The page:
Last Mile Delivery Agreement

6.1 Payment is made at any time prior to delivery or service, unless the parties agree to different payment terms in writing. 6.2 In the event that the customer does not pay within the framework of Article 6.1 of these General Terms and Conditions of Sale, all claims of love my life to the customer are immediately due and payable. In addition, all claims of love my life on the customer are due immediately in the event of liquidation, bankruptcy or cessation of payment and in the event of seizure against the customer. 6.3 If the customer is not paid within the period resulting from the above provision, the customer is in arrears under the law. In this case, the client owes interest of 1% per month or legal business interest if these are higher. If no one can accept the delivery, we reserve the right to charge for the delivery and return the goods to you. Alternatively, we may leave the shipment at our option at the delivery address or an adjacent address, unless you have asked us in writing not to do so before shipping the goods to us. The last mile was originally used in the telecommunications sector to describe the difficulty of connecting end-users` homes and businesses to the main telecommunications network. This last “mile” of cable or wire is only used by one customer. Therefore, the costs of installing and maintaining this infrastructure can only be amortized through a single participant, compared to many customers in the main trunks of the network. The last mile is a term used in supply chain management and transportation planning to describe the movement of people and goods from a transportation node to a final destination. The last mile was taken over by the telecommunications sector, which struggled to connect individual homes to the main telecommunications network.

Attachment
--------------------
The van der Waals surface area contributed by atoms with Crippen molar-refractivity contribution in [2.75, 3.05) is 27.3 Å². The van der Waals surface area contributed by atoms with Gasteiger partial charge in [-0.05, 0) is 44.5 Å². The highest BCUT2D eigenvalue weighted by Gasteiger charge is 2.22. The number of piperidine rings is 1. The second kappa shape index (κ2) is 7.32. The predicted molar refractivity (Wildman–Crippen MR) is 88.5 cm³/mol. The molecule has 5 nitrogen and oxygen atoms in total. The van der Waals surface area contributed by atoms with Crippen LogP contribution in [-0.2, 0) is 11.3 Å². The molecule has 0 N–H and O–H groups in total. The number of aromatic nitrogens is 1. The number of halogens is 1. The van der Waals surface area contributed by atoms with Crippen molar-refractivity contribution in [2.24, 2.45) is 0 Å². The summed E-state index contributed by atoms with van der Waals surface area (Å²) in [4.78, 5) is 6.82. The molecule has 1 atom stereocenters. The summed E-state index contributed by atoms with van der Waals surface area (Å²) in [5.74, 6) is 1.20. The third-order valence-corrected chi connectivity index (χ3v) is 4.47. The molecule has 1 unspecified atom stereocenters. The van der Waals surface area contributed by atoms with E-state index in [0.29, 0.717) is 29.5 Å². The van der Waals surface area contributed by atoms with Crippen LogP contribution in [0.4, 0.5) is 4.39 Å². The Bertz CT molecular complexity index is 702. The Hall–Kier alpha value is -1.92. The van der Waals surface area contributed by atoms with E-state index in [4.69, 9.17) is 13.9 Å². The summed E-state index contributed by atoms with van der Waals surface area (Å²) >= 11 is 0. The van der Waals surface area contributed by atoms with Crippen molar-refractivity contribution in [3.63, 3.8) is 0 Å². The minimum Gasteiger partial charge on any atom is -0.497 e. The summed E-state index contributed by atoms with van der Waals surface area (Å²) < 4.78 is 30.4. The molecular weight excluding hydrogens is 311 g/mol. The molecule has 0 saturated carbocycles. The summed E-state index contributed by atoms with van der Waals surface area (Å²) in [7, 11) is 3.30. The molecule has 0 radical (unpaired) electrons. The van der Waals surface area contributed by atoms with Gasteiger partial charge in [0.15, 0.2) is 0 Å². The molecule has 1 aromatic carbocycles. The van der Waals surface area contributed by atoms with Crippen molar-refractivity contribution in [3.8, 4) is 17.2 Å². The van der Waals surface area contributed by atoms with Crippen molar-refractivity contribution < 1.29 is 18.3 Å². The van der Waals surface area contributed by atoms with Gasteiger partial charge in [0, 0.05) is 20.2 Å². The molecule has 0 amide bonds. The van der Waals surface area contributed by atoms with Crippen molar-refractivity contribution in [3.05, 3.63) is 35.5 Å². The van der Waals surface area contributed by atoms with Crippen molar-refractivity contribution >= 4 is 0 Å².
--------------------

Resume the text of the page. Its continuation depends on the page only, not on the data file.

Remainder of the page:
Similarly, last mile describes in supply chain management the difficulty of transporting people and hub packages to the final destinations. Last-mile delivery is an area that is increasingly being studied due to the increase in the number of deliveries of B2C (Business to Consumer), especially from e-commerce companies in freight transport and carpooling in passenger transport. Challenges in last-mile delivery include reducing costs, ensuring transparency, improving efficiency and improving infrastructure. [1] The last mile also describes the difficulty of getting people from a transport node, particularly from stations, bus depots and platforms, to their final destination. If users have trouble getting from their starting point to a transportation network, the scenario can be called the “first mile problem.” [9] In the United States, land use patterns have displaced jobs and people to less dense suburbs, often within walking distance of existing public transportation. As a result, the use of transit is often less convenient in these areas. Critics say this promotes dependence on cars, leading to more traffic jams, pollution and urban sprawl. [10] In supply chain management, last mile describes a similar problem for both passenger and freight transport. .